Despite 82.9% of the GPs reporting that they found the display of antibiotic properties useful, 48.7% reported difficulty in reading the corresponding icons. Starren et al  described five kinds of presentation for displaying medical data (ie, table, list, graph, generated text, and icon). We believed that icons were the most suitable presentation for displaying the antibiotic properties because they are small pictorial symbols that are particularly well adapted for displaying qualitative data within computer interfaces [ ]. Furthermore, they are already widely used for displaying medical data such as for medication administration or patient events [ ]. Iconic languages [ - ] have even been developed in the medical domain, such as the Visualisation des Connaissances Médicales (Visualization of Medical Knowledge [VCM]) language [ , ], which is used to represent signs, diseases, physiological states, life habits, and drugs. However, as there were no existing icons for representing antibiotic properties, the icons for this interface were designed by ourselves. Designing unambiguous icons for displaying precise concepts, such as “low level of ecological adverse effects” or “narrow antibacterial spectrum” was not an easy task, and it can take time for the GPs to become familiar with these icons. In our study, GPs discovered the icons for the first time during the evaluation period, with no prior tutorial or training, potentially accounting for their lack of satisfaction with the existing icons. The next step will be improving the design of some icons in accordance with the suggestions made by the GPs participating in this study (eg, “efficacy level” could be represented by a graduated scale). A tutorial and interactive information bubble will also be added to improve the readability of icons.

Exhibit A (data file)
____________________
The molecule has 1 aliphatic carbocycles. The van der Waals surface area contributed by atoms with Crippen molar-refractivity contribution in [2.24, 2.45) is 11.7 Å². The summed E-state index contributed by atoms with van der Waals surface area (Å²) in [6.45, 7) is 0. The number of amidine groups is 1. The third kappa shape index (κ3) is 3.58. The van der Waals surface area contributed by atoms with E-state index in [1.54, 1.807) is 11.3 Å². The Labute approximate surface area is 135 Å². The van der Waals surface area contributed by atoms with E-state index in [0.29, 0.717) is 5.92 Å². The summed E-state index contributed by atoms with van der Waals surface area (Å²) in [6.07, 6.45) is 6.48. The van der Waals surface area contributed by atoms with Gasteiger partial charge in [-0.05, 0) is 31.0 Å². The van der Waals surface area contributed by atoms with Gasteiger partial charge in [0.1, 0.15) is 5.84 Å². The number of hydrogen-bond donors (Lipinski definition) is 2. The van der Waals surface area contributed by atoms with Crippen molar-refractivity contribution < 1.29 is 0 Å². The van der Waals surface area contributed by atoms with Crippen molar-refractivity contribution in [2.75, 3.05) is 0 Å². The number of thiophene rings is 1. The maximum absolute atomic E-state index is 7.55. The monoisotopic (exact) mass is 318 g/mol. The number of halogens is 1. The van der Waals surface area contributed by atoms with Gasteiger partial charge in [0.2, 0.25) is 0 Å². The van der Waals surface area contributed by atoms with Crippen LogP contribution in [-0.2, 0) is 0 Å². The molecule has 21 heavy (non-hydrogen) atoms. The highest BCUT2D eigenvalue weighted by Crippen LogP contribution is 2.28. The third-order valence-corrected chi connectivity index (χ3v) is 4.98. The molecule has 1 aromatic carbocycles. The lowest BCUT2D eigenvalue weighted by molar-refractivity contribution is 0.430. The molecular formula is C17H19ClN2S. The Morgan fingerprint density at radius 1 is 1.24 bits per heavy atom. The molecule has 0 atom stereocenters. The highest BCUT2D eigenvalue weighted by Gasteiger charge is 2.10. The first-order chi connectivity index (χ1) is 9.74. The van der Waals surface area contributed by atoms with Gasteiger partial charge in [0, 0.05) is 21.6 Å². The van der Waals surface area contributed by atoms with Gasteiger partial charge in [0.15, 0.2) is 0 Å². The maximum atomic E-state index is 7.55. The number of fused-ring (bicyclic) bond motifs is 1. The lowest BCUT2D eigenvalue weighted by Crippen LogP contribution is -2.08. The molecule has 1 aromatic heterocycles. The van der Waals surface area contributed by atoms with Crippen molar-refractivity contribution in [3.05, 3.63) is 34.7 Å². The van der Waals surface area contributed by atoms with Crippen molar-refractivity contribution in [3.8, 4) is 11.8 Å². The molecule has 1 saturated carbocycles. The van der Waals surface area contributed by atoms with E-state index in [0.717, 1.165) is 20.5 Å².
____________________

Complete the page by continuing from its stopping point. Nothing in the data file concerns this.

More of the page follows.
The interface displayed the recommendations and the elements required for antibiotic prescription according to the experts writing CPGs. However, the qualitative analysis of the free comments highlighted the following: (1) some properties were considered important by CPG experts but not by GPs (eg, CPG experts considered antibiotic taste to be important for improving treatment adherence, whereas this was not the case for all GPs); (2) GPs considered other properties not mentioned in CPGs to be important (eg, some GPs reported needing to visualize drug interactions, which are seldom dealt with in CPGs); and (3) some properties are currently used by CPGs experts but are not understood by GPs (eg, the property nonprecious class). This gap between real-life practice and writing CPGs should be considered when designing CDSS interfaces. Thus, interfaces should also include the properties used by GPs in real-life practice, even if the evidence for their use is poor or not given in CPGs. For example, with regard to antibiotic prescription, Krishnakumar et al  developed a model of the rationale used by GPs for antibiotic choice. Some of the factors included in this model, such as drug pharmacokinetics, marketing authorization, and drug cost, will be included in the web interface in the future.
The participating GPs were recruited via emails sent to medical networks and by word of mouth. This mode of recruitment was chosen because it is faster and cheaper than traditional approaches [, ]. However, it may have introduced a selective participation bias [ ] (eg, by selecting GPs keen on the use of new technologies). This bias was limited by using large mailing lists (>850 GPs), including GPs working in various health care centers, from a large French region (including Paris). The readability of the interface and its utility for improving GPs’ comprehension of CPGs were also evaluated. Assessments of readability and comprehensibility are part of the software lifecycle and may prevent serious usability problems, which often occur during the design of new technologies [ ]. Early testing makes it possible to identify serious issues and to improve the interface before its implementation in a CDSS.
Comparison With Previous Work
Comparison With Other Drug Comparison Interfaces